I've just sent this new variant off to the fab.
It's a 1284p board, and like the other embeddedcoolness.com "RFX" dev board designs I sell, it has built-in nRF24L01+ headers, and prototyping area.
This is physically a much bigger dev board compared to it's siblings, however. It's "Mega" dimensions - about 5x10cm. No choice really -- that 40-pin DIL package is one big-ass chip! (BTW, the reason the rendering shows the board only partly populated is that just happens to be the components that there were available models for. But it gives you the idea.)
It's routed to use the "Bobuino" pin mapping (I was looking at both the "Goldilocks" and the "Bobuino" mappings, which are quite similar, but the "Bobuino" seems to be the more popular.)
So it's nicknamed "Big Bob". :-) [edit: since renamed "Skinny Bob", hence change in thread title.]
Since I had all that real estate to work with, I added a few things not on the other RFX boards.
It's got two big old TO-220 LD1117 voltage regulators on it -- one for the 5V rail and the other for the 3v3 rail.
Lots of real estate taken up just there, but nice beefy rails, without SMT! (All through-hole construction on this board.)
Standard Arduino shield header layout, including the ICSP SPI connector.
You can also mount it on breadboard, or connect it to standard 0.1" pitch proto board. The standard layout Arduino shield headers are also shadowed by a second set of breadboard compatible headers. The extra ten 1284p IO pins are also broken out into an additional breadboard compatible header.
So "BoB" could stand for "best of Both" in this context. :-)
(IIRC, there actually was a video card for PCs out years ago called the BoB board, and I'm pretty sure that was the explanation for its name. Can't remember much else about it, though.)
For convenience, there's also a header for USB-to-TTL cable connection, to allow for bootloader programming or a USB serial port interface. Uses the standard Sparkfun FTDI breakout board "GRN (DTR) to BLK (Gnd)" pin header layout. (Optionally, ISP programming via the ICSP header, of course.)
Power configuration is flexible via 3-way jumper on a 6 pin block to supply Vcc to the 1284p from the 5V rail, the 3v3 rail, or directly from Vin. Or leave the jumper off for a power configuration this doesn't cover.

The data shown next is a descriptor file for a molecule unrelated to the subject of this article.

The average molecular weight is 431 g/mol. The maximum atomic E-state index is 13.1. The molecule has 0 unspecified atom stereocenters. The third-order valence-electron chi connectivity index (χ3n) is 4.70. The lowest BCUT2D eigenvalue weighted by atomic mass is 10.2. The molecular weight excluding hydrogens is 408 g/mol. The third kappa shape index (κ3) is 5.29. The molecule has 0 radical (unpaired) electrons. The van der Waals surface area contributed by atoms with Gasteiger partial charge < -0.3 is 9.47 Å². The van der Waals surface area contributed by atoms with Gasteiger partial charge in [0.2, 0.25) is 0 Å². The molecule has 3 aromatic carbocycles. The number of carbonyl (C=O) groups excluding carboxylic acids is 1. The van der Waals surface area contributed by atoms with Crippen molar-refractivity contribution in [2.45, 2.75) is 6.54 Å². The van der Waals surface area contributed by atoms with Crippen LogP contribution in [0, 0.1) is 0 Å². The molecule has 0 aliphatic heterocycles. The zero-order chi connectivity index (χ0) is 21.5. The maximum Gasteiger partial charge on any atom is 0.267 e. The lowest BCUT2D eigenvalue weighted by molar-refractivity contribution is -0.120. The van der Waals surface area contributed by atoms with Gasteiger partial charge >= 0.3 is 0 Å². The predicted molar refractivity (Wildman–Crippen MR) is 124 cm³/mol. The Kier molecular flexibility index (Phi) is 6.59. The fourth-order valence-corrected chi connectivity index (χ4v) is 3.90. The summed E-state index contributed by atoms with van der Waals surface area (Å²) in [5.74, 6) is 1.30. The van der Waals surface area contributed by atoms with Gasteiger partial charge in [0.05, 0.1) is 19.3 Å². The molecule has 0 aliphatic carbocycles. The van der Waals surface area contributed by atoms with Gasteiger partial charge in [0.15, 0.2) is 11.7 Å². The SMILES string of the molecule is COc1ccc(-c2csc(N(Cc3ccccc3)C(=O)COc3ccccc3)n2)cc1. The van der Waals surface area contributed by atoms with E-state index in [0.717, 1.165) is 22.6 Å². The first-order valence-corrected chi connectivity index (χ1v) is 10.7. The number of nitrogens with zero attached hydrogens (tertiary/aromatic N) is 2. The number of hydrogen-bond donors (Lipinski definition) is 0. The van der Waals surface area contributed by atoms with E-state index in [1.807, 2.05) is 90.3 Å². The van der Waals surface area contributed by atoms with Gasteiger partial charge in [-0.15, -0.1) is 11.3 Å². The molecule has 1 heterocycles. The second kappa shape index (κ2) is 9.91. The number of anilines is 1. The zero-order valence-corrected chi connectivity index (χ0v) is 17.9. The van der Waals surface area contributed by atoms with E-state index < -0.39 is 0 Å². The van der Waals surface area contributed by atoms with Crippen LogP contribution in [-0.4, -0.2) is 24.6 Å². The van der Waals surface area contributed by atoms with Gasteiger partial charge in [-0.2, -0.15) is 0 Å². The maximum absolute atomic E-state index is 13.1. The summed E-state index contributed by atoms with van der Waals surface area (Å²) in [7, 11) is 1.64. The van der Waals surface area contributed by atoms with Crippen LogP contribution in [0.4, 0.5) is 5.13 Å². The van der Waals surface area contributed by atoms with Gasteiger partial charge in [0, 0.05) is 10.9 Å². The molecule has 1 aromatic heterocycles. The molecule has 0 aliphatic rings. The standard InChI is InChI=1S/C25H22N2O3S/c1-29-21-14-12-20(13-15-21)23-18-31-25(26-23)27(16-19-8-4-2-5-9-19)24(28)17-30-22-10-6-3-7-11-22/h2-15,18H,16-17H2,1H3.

The 5V rail or 3v3 rail can also be also be tied to Vin by a jumper, if desired. (Obviously, you probably only want to do this if Vin is a well-regulated 5V or 3v3 supply!) This configuration could be useful in saving the need for the 5V regulator if you were already running a 5V supply to Vin, for example.
If you are supplying just 3v3 on Vin, then both regulators could be dispensed with, if you were happy to run the 1284p on 3v3 (for 16MHz clocking, the minimum Vcc should be at least 3.78V according to the datasheet. so this is strictly out of spec. There has been one report which indicates the 1284p may not be as tolerant as, say, the 328p for "overclocking" in this way. You could always run it at 8MHz to get back within spec, however.)
So provision for lots of power configurability and capacity.
What else? There's provision for the 10mH inductor recommended in the Atmel datasheets to smooth the AVCC supply for higher resolution analog reads. And of course you can't have a dev board without provision for a LED attached to D13 in case you want to run "blink", LOL!
The balance of the board real estate is given over to a prototyping area.
That's pretty much it. So there it is. yet another 1284p board! These should be arriving from the fab at the same time as the Pro Mini 328 and Teensy 3.x nRF24L01+/proto boards described in the earlier thread, so I will update this thread when I've had a chance to assemble and test all of them.